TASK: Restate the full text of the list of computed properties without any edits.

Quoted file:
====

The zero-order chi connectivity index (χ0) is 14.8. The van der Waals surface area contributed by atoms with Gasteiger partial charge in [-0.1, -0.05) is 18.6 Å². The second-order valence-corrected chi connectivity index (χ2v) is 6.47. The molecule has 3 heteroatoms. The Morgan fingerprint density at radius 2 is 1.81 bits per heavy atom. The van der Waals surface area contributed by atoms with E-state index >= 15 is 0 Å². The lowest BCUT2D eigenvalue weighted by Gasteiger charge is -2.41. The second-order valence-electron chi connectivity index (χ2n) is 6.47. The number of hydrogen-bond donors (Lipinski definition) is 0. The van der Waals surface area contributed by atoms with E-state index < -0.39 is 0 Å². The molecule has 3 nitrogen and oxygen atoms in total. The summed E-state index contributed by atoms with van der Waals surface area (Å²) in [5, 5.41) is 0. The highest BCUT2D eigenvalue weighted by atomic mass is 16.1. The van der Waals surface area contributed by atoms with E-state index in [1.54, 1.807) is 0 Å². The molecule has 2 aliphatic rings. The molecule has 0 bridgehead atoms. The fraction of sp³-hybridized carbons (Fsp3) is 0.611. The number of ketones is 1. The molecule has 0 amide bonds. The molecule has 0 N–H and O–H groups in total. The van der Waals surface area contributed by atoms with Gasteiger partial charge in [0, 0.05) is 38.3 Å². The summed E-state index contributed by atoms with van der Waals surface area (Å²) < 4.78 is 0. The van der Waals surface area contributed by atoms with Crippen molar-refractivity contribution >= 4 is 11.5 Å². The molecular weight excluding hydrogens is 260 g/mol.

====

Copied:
The zero-order chi connectivity index (χ0) is 14.8. The van der Waals surface area contributed by atoms with Gasteiger partial charge in [-0.1, -0.05) is 18.6 Å². The second-order valence-corrected chi connectivity index (χ2v) is 6.47. The molecule has 3 heteroatoms. The Morgan fingerprint density at radius 2 is 1.81 bits per heavy atom. The van der Waals surface area contributed by atoms with E-state index >= 15 is 0 Å². The lowest BCUT2D eigenvalue weighted by Gasteiger charge is -2.41. The second-order valence-electron chi connectivity index (χ2n) is 6.47. The number of hydrogen-bond donors (Lipinski definition) is 0. The van der Waals surface area contributed by atoms with E-state index < -0.39 is 0 Å². The molecule has 3 nitrogen and oxygen atoms in total. The summed E-state index contributed by atoms with van der Waals surface area (Å²) in [5, 5.41) is 0. The highest BCUT2D eigenvalue weighted by atomic mass is 16.1. The van der Waals surface area contributed by atoms with E-state index in [1.54, 1.807) is 0 Å². The molecule has 2 aliphatic rings. The molecule has 0 bridgehead atoms. The fraction of sp³-hybridized carbons (Fsp3) is 0.611. The number of ketones is 1. The molecule has 0 amide bonds. The molecule has 0 N–H and O–H groups in total. The van der Waals surface area contributed by atoms with Gasteiger partial charge in [0, 0.05) is 38.3 Å². The summed E-state index contributed by atoms with van der Waals surface area (Å²) < 4.78 is 0. The van der Waals surface area contributed by atoms with Crippen molar-refractivity contribution >= 4 is 11.5 Å². The molecular weight excluding hydrogens is 260 g/mol.